Only a fraction of people who experience powerful emotional events such as trauma, depression, or extreme stress have thoughts of suicide, and fewer still end up going through with it. Scientists have long been trying to find biological traits that may explain what makes some people more prone than others to think about or carry out suicide.
Zachary Kaminsky, Ph.D., notes that evidence of elevated SKA2 methylation prior to suicidal ideation suggests these changes are not an artifact that appears after suicidal behaviors start manifesting.
A gene known as SKA2 may hold some answers. Zachary Kaminsky, Ph.D., an assistant professor of psychiatry and behavioral sciences at Johns Hopkins University, and colleagues analyzed the brain tissue of several people who had died by suicide and found higher than average levels of methylation around SKA2 compared with people who died by other means. Methylation is a chemical modification to a gene—an epigenetic change—that turns down that gene’s expression; so the more methyl groups on the SKA2 gene, the less SKA2 protein gets made.
There has been growing evidence that epigenetic patterns associated with suicide are different from those associated with other types of deaths (Psychiatric News, May 3, 2013), but cause and effect cannot be teased out postmortem. However, in this study, which appeared online in AJP in Advance July 30, the research group also identified heightened SKA2 methylation in blood samples of living people who were considered at risk for suicidal behaviors due to diagnoses of major depression or bipolar disorder.
“Individually, each of the groups we analyzed was pretty small, and every one had its own caveats,” said Kaminsky. “But as the same results kept rolling in across six different cohorts and two types of tissues, we thought there really is something going on here. And we saw evidence of elevated methylation prior to suicidal ideation, suggesting these changes are not an artifact that appears after suicidal behaviors start manifesting.”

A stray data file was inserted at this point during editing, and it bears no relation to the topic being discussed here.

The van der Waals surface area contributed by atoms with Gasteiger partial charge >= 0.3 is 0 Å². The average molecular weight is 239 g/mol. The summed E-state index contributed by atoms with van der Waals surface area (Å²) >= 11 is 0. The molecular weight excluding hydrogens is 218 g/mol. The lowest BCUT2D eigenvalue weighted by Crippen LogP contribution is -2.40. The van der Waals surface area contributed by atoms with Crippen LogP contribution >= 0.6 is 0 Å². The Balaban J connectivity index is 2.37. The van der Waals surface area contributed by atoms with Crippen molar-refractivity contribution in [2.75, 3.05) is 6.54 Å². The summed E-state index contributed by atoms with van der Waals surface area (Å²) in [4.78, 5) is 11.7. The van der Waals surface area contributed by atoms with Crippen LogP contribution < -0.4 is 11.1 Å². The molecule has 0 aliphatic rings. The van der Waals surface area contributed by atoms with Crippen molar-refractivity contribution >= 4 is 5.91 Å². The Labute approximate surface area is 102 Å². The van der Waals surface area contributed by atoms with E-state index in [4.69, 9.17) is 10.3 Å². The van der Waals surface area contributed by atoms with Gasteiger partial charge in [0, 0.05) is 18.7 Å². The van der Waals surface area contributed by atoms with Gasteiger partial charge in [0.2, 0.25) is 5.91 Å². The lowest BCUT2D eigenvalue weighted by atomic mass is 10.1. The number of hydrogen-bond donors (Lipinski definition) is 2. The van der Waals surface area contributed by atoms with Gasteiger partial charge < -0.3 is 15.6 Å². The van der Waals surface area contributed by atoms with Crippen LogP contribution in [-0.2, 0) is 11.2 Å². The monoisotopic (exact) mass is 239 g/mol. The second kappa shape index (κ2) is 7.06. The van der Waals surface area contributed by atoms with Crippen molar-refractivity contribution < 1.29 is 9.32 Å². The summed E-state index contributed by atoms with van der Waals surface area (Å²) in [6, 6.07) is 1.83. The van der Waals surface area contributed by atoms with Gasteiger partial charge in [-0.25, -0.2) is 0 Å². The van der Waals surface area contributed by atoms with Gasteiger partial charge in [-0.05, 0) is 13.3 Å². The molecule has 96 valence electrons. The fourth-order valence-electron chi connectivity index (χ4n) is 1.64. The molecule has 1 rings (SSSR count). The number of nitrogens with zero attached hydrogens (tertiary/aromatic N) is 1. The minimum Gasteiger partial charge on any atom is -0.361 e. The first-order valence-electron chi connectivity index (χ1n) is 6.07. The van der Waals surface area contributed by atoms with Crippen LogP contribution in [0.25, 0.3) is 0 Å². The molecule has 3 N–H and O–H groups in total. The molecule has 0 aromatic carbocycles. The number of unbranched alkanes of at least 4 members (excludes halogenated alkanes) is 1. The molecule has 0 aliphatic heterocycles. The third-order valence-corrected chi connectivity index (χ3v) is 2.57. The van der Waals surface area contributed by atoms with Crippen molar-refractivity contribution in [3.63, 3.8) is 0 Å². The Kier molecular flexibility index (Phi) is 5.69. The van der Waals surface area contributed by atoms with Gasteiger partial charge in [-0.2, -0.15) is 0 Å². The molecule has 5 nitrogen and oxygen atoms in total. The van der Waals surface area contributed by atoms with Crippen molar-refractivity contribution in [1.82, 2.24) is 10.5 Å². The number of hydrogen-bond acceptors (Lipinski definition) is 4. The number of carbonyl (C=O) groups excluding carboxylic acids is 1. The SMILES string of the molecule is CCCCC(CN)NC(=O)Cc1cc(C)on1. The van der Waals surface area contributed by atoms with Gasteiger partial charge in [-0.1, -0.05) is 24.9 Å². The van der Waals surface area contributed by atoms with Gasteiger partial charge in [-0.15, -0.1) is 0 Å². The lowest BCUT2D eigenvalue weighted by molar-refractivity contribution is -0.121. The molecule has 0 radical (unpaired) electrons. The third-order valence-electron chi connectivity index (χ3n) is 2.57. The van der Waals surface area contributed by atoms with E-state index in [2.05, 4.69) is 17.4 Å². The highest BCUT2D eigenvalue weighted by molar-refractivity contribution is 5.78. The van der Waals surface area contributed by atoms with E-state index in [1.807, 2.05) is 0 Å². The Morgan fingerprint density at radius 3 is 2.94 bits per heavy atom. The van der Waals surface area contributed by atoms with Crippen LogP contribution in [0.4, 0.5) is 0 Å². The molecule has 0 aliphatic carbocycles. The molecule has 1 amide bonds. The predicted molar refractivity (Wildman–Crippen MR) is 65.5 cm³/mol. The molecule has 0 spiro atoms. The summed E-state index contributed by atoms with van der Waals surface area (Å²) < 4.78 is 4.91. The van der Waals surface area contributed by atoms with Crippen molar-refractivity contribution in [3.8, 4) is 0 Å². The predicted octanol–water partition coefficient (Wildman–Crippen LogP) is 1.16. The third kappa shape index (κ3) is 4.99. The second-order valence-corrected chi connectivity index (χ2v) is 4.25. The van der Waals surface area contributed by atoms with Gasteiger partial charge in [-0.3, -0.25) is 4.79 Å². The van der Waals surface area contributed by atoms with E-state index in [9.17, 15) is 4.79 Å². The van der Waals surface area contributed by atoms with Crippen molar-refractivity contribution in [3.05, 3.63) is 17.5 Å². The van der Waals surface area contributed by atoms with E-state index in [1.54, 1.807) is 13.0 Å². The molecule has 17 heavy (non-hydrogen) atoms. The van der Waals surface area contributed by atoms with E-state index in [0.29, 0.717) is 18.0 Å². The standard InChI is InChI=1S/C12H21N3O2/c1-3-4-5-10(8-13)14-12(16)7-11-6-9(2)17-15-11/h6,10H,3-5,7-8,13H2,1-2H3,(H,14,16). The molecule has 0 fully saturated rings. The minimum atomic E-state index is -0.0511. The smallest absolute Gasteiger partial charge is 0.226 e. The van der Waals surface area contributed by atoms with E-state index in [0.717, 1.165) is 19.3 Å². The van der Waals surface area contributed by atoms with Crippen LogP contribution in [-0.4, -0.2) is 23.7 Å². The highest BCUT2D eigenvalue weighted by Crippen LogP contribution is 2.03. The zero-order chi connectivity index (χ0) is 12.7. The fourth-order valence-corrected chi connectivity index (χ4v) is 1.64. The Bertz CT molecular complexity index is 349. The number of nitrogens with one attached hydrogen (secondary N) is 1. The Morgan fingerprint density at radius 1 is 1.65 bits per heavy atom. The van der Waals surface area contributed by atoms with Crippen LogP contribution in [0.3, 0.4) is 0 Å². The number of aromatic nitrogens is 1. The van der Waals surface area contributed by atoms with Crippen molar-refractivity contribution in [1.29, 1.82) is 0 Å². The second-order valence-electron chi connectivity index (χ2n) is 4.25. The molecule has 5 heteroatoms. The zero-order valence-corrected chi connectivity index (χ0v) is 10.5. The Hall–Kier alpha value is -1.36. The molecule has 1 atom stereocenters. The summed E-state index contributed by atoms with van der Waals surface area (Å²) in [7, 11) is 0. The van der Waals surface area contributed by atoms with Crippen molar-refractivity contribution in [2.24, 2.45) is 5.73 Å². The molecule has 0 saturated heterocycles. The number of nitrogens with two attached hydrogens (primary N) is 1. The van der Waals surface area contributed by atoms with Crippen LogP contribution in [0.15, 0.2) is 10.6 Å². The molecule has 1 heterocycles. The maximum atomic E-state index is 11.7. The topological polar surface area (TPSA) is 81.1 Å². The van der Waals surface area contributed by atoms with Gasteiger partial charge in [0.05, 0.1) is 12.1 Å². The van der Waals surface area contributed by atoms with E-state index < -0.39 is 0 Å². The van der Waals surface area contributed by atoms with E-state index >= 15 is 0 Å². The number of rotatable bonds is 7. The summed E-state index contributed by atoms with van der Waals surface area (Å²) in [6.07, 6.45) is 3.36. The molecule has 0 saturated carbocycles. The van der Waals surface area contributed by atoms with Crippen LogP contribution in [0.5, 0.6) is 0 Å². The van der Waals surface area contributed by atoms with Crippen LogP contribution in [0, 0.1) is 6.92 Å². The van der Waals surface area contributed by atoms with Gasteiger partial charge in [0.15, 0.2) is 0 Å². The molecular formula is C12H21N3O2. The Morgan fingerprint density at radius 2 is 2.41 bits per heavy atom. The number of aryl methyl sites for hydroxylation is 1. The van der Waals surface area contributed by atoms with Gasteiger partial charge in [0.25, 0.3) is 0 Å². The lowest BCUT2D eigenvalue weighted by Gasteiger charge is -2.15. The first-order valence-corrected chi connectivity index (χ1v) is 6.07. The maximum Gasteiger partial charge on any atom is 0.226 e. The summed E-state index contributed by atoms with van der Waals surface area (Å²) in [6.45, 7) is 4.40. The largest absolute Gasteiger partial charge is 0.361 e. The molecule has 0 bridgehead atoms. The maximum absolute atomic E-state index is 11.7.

SKA2 makes a protein known as a chaperone; it grabs on to glucocorticoid receptors inside a cell and escorts them to the nucleus, which helps regulate a cell’s response to the stress hormone cortisol. Inhibiting SKA2 via methylation could reduce this careful regulation and amplify the effects of a stressful or traumatic event.
Finding elevated SKA2 methylation in blood samples also suggests that this altered cortisol response is a systemic phenomenon—suicidal thoughts are not just in a person’s head. On a more practical note, detectable methylation changes in the blood lead to the potential of developing a simple blood test that might help measure suicide risk.
Kaminsky’s group assessed this possibility using the blood samples. They found that, by itself, SKA2 methylation was not predictive of any future suicidal thoughts or actions. However, when the researchers developed a model combining SKA2 methylation and anxiety status, they could predict suicidal behavior with about 80 percent accuracy.
“This is an intriguing study that identified a very meaningful gene,” said Eric Caine, M.D., the John Romano Professor of Psychiatry at the University of Rochester Medical Center. “However, before we get ahead of ourselves, we need to test this methodology and see if it applies in a larger, more general population.”
Kaminsky also acknowledges the need for replication of results, and to that end is collaborating with the U.S. Army STARRS (Study To Assess Risk and Resilience in Servicemembers) project to get such data.
“One of the biggest challenges in conducting suicide research is getting prospective samples,” he said. “STARRS offers a large repository of blood taken both pre- and post-deployment, which can offer a wealth of information to help us more accurately identify at-risk people.”
Kaminsky also hopes to better understand how the excess methylation develops. This current study did find that some of the subjects analyzed also had a variant sequence in the SKA2 gene region that might favor methylation, but while some genetic-epigenetic connection may exist, Kaminsky noted that the methylation changes were far more consistent among people who had thought about or completed suicide. “Epigenetics is the driving force,” he said.
This study was supported by the National Institute of Mental Health, National Institute on Drug Abuse, Johns Hopkins Center for Mental Health Initiatives, and others. ■